The energy storage solutions manufacturer NantEnergy has reportedly announced the latest development in its six-year long mission to build the first zinc-based air breathing rechargeable battery system in the world. Reports claim, the system’s manufacturing cost is below $100 per kilowatt hour (kWh).
The cost-effective eco-friendly rechargeable battery system is an air-breathing cell that uses just air and zinc and integrates it with a digitally controlled intelligence. Reportedly, the energy system is monitored through cloud in real-time and has been deployed successfully in nine nations with more than 3,000 systems supporting over 110 villages.
According to a press release by NantEnergy, the breakthrough technology is covered by over a hundred patents and the company would now be able to commence with large scale deployment of the technology by 2019 as it has broken the $100 kWh cost barrier. This would make carbon-free energy accessible and affordable in developing nations and offer a competitive energy source that is better than other energy storage technologies in the market, cite sources.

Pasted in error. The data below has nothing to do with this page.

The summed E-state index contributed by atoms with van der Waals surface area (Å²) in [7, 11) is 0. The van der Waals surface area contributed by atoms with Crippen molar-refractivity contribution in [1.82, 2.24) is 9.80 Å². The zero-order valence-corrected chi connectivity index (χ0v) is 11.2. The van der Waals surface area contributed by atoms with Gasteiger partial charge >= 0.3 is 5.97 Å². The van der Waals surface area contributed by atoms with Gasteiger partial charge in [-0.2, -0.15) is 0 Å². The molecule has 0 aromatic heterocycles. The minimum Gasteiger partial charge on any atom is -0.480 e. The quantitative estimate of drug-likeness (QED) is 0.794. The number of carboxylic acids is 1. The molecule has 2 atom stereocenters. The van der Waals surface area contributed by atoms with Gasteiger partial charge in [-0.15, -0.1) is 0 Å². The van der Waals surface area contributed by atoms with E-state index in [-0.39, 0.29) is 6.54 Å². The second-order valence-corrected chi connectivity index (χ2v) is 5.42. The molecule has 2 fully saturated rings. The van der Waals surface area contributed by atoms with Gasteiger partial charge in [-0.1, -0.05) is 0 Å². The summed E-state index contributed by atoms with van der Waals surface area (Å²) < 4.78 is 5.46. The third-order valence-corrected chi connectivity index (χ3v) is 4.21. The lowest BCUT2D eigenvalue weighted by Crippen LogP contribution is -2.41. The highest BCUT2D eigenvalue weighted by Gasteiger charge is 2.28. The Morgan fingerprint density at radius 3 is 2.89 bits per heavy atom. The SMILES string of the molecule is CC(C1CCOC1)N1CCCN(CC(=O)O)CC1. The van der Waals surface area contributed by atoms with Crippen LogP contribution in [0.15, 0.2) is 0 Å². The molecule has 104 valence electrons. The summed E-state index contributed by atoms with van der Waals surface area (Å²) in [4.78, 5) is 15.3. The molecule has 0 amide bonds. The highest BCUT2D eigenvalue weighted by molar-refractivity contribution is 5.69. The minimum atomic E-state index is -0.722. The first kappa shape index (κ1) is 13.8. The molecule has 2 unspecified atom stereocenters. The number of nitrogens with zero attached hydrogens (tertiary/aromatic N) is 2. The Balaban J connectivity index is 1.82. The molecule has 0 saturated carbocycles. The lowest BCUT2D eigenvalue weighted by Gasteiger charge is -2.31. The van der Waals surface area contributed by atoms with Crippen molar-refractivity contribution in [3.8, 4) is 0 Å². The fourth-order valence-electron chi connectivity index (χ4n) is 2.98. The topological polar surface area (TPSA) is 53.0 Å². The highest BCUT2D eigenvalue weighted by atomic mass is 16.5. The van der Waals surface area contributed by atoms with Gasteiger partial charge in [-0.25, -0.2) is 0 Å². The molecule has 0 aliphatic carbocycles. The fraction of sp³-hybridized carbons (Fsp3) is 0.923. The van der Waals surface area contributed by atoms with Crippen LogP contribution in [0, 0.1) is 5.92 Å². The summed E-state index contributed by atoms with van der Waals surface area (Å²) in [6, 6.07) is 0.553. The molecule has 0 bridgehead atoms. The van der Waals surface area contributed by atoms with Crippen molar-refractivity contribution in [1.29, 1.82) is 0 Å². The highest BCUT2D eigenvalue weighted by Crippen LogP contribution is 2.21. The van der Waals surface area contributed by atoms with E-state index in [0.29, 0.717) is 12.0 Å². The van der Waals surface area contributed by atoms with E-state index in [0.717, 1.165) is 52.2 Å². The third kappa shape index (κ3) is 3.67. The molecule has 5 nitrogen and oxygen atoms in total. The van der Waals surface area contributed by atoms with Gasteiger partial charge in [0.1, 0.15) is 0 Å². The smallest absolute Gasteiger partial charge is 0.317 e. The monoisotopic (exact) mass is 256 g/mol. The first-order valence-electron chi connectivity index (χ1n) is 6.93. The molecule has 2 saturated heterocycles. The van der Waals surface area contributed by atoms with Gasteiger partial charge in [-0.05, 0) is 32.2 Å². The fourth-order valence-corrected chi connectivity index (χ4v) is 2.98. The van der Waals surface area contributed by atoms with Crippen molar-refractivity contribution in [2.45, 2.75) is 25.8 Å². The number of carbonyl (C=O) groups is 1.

For the record, NantEnergy has an ambitious mission to combine nature and technology to develop an affordable and reliable green energy alternative that does not use lead, lithium, or fossil fuel-based energy sources. The technology was reportedly the brainchild of Thomas Edison who had attempted to develop a zinc-derived rechargeable battery system over a 100 years ago.
Reportedly, Edison faced massive challenges regarding the issue of zinc rechargeability. However, NantEnergy claims that it has effectively solved that issue and has proven the feasibility of a global manufacturing scale and worldwide deployment of the system.
Chairman of NantEnergy and Founder of NantWorks, Dr Patrick Soon-Shiong reportedly stated that the process of turning zinc into a renewable energy source has eluded scientists for 100 years. However, the team of scientists at NantEnergy has brought the idea to fruition and created a path to solve global energy crisis and pollution.
Reportedly, Dr Patrick Soon-Shinog made the breakthrough announcement at the One Planet Summit in New York.